Mining the Starry Skies: The Intersection of Environmental Law & Space Law

July 30, 2020 12:00 pm — 2:00 pm
Webinar Only

An ELI Public Webinar

On December 7, 1972 the crew of the Apollo 17 spacecraft took a picture of Earth from 18,000 miles away. This image of planet Earth, known as the Blue Marble, became one of the most famous images to date. Inspired by the image, a surge of environmental activism took place, enlarging the young and growing environmental movement. This movement led to the development of modern environmental law in the United States.

Now almost five decades later, there has been a resurgence in space exploration, at a time when climate change, natural disasters, and a deregulatory environment are putting the environmental health of the planet in continued peril.

Why the renewed interest? With an ever-growing population and dependence on natural resources, companies, government, and academia are beginning to look increasingly to possibilities for space mining. The passage of the Commercial Space Launch Competitiveness Act of 2015 has led to an uptick in interest in asteroid mining, as the act allows for U.S. citizens and corporations to engage in the commercial exploration and exploitation of space resources.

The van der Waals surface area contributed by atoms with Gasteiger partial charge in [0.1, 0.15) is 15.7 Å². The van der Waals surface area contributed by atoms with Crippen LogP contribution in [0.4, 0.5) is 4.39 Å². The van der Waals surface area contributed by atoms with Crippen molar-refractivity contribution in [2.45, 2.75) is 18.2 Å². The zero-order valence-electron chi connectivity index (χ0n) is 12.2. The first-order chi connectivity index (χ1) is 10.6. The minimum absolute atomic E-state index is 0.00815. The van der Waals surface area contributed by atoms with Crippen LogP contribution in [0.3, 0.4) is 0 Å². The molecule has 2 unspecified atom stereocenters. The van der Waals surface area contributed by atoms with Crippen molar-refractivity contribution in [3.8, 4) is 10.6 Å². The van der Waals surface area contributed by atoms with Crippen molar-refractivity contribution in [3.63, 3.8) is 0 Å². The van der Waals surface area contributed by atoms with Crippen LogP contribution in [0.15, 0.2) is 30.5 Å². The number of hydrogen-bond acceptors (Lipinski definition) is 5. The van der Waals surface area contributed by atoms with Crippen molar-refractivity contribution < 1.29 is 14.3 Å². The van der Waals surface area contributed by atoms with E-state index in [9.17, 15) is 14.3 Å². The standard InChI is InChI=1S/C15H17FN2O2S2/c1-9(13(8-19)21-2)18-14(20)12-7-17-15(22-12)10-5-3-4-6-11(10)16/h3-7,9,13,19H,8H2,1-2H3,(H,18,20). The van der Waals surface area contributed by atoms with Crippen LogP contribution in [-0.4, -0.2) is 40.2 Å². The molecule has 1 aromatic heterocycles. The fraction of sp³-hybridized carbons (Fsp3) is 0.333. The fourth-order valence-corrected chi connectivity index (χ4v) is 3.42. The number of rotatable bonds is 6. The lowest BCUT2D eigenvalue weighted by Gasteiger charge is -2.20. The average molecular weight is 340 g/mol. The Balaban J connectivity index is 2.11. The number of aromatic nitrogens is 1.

In relatively unchartered territory this begs the question: what can space law learn from environmental law? How can exploitation of natural resources beyond Earth’s orbit help or hinder environmental protection in the United States? What factors are at play and guiding decisionmakers on future plans for space exploration? Our panelists explored these questions and examined the intersection of environmental law and space law.

Heather Bloemhard, Ph.D.
, Assistant Director for Federal Relations, Office of Federal Relations, Vanderbilt University & former Science & Technology Policy Fellow, Defense Laboratories Office, Department of Defense (DOD), American Association for the Advancement of Science (AAAS) and John. N Bahcall Public Policy Fellow, American Astronomical Society, Moderator
Angel Abbud-Madrid, Ph.D., Director, Center for Space Resources, and Director, Space Resources Graduate Program, Colorado School of Mines; President, Space Resources Roundtable; and Observer & Technical Panel Member, The Hague International Space Resources Governance Working Group
Dorothy Metcalf-Lindenburger, Environmental Geologist & Consultant, Geosyntec Consultants and former Astronaut, NASA
Gabriel Swiney, Attorney Adviser, U.S. Department of State

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